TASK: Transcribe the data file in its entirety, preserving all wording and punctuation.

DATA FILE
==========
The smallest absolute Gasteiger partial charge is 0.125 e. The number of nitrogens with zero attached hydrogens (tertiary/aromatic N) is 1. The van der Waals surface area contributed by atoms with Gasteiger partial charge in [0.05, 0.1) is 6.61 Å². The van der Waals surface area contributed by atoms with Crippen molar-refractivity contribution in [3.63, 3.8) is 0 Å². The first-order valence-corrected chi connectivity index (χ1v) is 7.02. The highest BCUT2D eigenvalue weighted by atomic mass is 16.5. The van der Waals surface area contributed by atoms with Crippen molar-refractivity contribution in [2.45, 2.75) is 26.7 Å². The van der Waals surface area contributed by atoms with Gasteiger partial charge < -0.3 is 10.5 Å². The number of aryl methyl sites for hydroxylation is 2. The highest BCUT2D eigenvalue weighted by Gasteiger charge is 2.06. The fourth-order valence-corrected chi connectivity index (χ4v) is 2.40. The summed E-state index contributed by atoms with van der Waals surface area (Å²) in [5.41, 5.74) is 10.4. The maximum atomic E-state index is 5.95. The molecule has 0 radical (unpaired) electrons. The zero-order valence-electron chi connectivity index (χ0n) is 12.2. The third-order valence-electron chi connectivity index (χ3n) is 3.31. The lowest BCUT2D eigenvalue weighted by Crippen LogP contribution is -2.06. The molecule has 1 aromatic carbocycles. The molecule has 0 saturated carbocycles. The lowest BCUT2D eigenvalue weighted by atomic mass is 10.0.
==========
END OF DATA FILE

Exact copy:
The smallest absolute Gasteiger partial charge is 0.125 e. The number of nitrogens with zero attached hydrogens (tertiary/aromatic N) is 1. The van der Waals surface area contributed by atoms with Gasteiger partial charge in [0.05, 0.1) is 6.61 Å². The van der Waals surface area contributed by atoms with Crippen molar-refractivity contribution in [3.63, 3.8) is 0 Å². The first-order valence-corrected chi connectivity index (χ1v) is 7.02. The highest BCUT2D eigenvalue weighted by atomic mass is 16.5. The van der Waals surface area contributed by atoms with Crippen molar-refractivity contribution in [2.45, 2.75) is 26.7 Å². The van der Waals surface area contributed by atoms with Gasteiger partial charge < -0.3 is 10.5 Å². The number of aryl methyl sites for hydroxylation is 2. The highest BCUT2D eigenvalue weighted by Gasteiger charge is 2.06. The fourth-order valence-corrected chi connectivity index (χ4v) is 2.40. The summed E-state index contributed by atoms with van der Waals surface area (Å²) in [5.41, 5.74) is 10.4. The maximum atomic E-state index is 5.95. The molecule has 0 radical (unpaired) electrons. The zero-order valence-electron chi connectivity index (χ0n) is 12.2. The third-order valence-electron chi connectivity index (χ3n) is 3.31. The lowest BCUT2D eigenvalue weighted by Crippen LogP contribution is -2.06. The molecule has 1 aromatic carbocycles. The molecule has 0 saturated carbocycles. The lowest BCUT2D eigenvalue weighted by atomic mass is 10.0.